Scholars call them “Ulysses contracts.” They are when people decide to take away their own freedom in the future when they think they aren’t in a position to make a good decision. An alcoholic may ask a rehab center to kidnap her and force herself back to rehab should she relapse, a sufferer of bi-polar disorder may require family and doctors to force medication in the event of an episode, those who anticipate dementia may even request physician-assisted suicide in some countries. On an even larger scale, cultures and countries sometimes hold themselves to the visions of their founders and past people even at the expense of current ones, out of feeling of obligation to the past and to vindicate past sacrifices. These kinds of practices are not without problems, and detractors. The next event leading up to the fifth season of Hi-Phi Nation is June 10, 1pm ET, 6pm British time, and features a distinguished panel discussion on whether and when we have duties to our past and past selves. It is free, and there is a special invite-only “Green Room” discussion where you can speak “face to face” with the panelists. Just register to get the Zoom link here, and put “Hi-Phi Nation” in the “Affiliation” category to get the VIP Green Room link. https://marcsandersfoundation.org/duty/

Individual Character and Structural Injustice

In the run-up to the release of Season 5 this fall, I am doing a series of panel discussions, free and open to the public on May 27th, 5:30pm Eastern Time. The first in the series is posted below. I’d love to see Hi-Phi Nation listeners there!

Event Description:

We live in a time when structural injustices and systemic problems abound, in public health, race relations, gender relations, and more. Policymakers and activists propose structural solutions targeting systems as a whole, like a sugar tax, liability insurance for police, school desegregation, or paid family leave. Policy solutions seldom include suggestions that moral and psychological traits of individuals are at fault or should be the focus of change, like moral education, empathy cultivation, or prejudice and bias reduction. Is there a role for interventions targeting individual moral character or psychology to address at least some of the “structural” problems that we face? Register to receive the Zoom link at https://marcsandersfoundation.org/icsi/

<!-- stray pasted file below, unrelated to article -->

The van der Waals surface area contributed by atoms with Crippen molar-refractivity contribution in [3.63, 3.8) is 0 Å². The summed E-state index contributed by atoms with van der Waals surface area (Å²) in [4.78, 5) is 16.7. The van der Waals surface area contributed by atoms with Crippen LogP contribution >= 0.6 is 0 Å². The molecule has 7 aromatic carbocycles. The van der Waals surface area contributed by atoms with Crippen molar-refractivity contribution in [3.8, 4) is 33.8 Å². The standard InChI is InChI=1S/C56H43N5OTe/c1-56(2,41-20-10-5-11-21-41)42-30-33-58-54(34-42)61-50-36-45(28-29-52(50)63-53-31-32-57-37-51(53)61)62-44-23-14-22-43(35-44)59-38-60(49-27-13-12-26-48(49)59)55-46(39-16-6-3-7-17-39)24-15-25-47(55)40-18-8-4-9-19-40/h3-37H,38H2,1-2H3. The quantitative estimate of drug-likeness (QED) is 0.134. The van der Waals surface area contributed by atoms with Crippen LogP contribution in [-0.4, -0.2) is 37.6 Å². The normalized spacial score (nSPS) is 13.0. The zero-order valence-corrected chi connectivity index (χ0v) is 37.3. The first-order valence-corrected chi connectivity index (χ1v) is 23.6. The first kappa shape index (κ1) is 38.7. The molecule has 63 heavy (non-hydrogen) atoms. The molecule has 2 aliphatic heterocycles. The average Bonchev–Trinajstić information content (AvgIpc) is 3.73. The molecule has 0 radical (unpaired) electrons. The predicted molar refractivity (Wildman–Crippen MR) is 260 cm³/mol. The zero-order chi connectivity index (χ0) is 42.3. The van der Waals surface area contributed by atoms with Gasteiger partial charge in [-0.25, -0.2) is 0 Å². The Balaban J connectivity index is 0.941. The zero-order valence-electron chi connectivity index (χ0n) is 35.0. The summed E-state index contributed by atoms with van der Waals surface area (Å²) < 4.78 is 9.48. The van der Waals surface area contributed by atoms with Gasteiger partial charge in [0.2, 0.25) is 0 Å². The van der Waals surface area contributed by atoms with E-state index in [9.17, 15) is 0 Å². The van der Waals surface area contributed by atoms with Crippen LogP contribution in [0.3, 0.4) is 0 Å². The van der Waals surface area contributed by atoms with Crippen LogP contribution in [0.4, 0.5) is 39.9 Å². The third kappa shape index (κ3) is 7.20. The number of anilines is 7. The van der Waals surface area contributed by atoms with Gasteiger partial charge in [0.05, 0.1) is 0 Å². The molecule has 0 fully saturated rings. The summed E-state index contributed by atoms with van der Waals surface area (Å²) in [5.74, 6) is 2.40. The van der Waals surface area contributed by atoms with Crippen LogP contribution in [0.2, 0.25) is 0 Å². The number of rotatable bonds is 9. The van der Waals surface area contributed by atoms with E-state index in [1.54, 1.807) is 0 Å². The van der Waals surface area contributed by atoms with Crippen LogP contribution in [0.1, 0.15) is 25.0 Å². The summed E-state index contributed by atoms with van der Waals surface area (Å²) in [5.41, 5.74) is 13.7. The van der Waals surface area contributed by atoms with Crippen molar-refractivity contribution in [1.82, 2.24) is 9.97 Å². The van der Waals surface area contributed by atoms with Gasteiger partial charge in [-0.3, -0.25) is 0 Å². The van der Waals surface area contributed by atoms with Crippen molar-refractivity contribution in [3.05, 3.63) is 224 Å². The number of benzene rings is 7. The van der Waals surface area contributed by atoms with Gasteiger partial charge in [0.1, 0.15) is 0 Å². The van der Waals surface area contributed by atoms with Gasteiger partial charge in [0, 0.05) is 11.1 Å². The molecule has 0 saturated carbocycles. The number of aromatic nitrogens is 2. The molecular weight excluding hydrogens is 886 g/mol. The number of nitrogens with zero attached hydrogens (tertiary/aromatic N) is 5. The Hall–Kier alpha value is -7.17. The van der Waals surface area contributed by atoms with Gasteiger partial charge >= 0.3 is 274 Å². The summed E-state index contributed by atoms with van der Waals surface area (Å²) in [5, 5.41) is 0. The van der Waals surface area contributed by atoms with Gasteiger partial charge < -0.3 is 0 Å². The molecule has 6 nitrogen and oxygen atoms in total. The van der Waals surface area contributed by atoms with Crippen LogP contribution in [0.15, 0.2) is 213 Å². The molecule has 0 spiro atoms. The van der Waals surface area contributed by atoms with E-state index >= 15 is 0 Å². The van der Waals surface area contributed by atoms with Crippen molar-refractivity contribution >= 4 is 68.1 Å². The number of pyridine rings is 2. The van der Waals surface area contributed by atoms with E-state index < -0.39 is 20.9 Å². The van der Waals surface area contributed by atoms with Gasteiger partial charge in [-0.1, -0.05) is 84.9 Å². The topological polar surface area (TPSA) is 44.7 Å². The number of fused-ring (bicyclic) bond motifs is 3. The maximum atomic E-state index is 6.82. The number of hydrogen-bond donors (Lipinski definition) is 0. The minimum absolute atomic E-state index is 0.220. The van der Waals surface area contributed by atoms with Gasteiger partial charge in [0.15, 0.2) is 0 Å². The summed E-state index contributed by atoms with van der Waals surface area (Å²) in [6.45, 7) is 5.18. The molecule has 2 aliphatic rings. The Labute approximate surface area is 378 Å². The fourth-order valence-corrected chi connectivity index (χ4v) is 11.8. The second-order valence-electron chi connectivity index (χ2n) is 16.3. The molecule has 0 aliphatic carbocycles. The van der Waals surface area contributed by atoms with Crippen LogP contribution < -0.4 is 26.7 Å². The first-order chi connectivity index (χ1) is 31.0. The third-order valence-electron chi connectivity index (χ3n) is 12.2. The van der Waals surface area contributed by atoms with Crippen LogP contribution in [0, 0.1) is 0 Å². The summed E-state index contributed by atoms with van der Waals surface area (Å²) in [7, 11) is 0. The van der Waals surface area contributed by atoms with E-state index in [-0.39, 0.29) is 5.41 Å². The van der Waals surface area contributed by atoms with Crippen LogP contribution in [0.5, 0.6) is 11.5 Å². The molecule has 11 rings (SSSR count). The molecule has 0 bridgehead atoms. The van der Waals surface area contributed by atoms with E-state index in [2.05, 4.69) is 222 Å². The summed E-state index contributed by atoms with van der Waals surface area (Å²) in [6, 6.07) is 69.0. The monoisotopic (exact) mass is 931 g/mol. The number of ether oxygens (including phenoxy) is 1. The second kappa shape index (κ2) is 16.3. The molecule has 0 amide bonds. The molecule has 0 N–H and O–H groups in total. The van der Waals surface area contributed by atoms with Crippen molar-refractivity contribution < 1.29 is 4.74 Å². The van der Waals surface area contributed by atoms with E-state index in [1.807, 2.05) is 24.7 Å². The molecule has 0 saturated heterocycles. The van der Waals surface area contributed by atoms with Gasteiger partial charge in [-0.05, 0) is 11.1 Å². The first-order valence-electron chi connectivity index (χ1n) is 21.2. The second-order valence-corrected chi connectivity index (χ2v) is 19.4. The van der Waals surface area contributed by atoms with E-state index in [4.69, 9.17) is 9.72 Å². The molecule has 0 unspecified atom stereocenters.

Panelists include:

  • Sally HaslangerFord Professor of Philosophy and Women’s and Gender Studies, MIT
  • Jorge LA Garcia, Professor, Boston College
  • Nancy Snow, Professor of Philosophy and Director of the Institute for the Study of Human Flourishing, U. of Oklahoma
  • Alex Madva, Associate Professor of Philosophy at Cal Poly Pomona and Director of the California Center for Ethics & Policy

Hosted by Barry Lam, Associate Director of MSF and host of Hi-Phi Nation podcast.

Final Hi-Phi Nation invite-only Zoom events

This season, patrons of the show received an invitation for an after-show discussion and Q&A with myself and a philosopher talking about the issues from the episode in more detail. Our final event featured philosopher Gregg Caruso who is publishing a book arguing against retributive justice. I am making that event available to everyone here. Please consider becoming a patron of the show, where as a little as $1 a month can support the making of Season 5 of Hi-Phi Nation. Just go to patreon.com/hiphination

Season finale out today

Hello blogreaders, the season finale of the show is out now, and it ties the entire series today with the question, why punish? This one is very philosophical, with a rigorous examination of the reasons for and against retributive justice.

Now that Season 4 is complete, I want to put out a message to all philosophers and philosophically curious journalists that I am taking pitches for Season 5, not just ideas for shows, but story-driven philosophy for the show that you would like to make yourself, and I can serve as editor. If you have an idea or are interested, email me at hiphination@gmail.com.